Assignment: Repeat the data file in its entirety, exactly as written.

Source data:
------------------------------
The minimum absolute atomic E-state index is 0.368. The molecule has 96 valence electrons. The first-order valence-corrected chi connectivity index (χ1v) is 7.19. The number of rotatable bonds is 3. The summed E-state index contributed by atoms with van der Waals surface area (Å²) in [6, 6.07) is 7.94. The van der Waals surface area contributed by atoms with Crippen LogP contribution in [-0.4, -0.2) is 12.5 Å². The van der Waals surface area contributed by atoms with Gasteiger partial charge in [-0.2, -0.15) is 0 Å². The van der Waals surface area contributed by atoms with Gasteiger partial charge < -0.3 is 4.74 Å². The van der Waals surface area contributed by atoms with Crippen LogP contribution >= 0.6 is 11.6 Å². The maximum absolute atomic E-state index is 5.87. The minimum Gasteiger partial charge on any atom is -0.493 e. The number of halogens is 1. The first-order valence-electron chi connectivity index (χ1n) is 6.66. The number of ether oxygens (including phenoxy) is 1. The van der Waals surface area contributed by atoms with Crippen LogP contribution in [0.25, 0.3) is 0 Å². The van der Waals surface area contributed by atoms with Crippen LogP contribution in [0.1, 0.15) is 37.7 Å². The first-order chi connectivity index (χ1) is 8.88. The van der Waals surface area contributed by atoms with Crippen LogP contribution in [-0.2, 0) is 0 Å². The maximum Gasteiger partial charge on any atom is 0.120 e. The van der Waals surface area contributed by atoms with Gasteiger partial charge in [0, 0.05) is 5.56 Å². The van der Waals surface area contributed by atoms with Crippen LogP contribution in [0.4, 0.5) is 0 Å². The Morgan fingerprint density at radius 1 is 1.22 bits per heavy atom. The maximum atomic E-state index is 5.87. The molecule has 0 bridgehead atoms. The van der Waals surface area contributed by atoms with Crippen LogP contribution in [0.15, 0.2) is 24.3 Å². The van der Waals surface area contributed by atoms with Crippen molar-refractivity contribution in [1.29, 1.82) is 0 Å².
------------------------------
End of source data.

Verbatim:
The minimum absolute atomic E-state index is 0.368. The molecule has 96 valence electrons. The first-order valence-corrected chi connectivity index (χ1v) is 7.19. The number of rotatable bonds is 3. The summed E-state index contributed by atoms with van der Waals surface area (Å²) in [6, 6.07) is 7.94. The van der Waals surface area contributed by atoms with Crippen LogP contribution in [-0.4, -0.2) is 12.5 Å². The van der Waals surface area contributed by atoms with Gasteiger partial charge in [-0.2, -0.15) is 0 Å². The van der Waals surface area contributed by atoms with Gasteiger partial charge < -0.3 is 4.74 Å². The van der Waals surface area contributed by atoms with Crippen LogP contribution >= 0.6 is 11.6 Å². The maximum absolute atomic E-state index is 5.87. The minimum Gasteiger partial charge on any atom is -0.493 e. The number of halogens is 1. The first-order valence-electron chi connectivity index (χ1n) is 6.66. The number of ether oxygens (including phenoxy) is 1. The van der Waals surface area contributed by atoms with Crippen LogP contribution in [0.25, 0.3) is 0 Å². The van der Waals surface area contributed by atoms with Crippen LogP contribution in [0.1, 0.15) is 37.7 Å². The first-order chi connectivity index (χ1) is 8.88. The van der Waals surface area contributed by atoms with Crippen LogP contribution in [-0.2, 0) is 0 Å². The maximum Gasteiger partial charge on any atom is 0.120 e. The van der Waals surface area contributed by atoms with Gasteiger partial charge in [0, 0.05) is 5.56 Å². The van der Waals surface area contributed by atoms with Crippen LogP contribution in [0.4, 0.5) is 0 Å². The Morgan fingerprint density at radius 1 is 1.22 bits per heavy atom. The maximum atomic E-state index is 5.87. The molecule has 0 bridgehead atoms. The van der Waals surface area contributed by atoms with Crippen LogP contribution in [0.15, 0.2) is 24.3 Å². The van der Waals surface area contributed by atoms with Crippen molar-refractivity contribution in [1.29, 1.82) is 0 Å².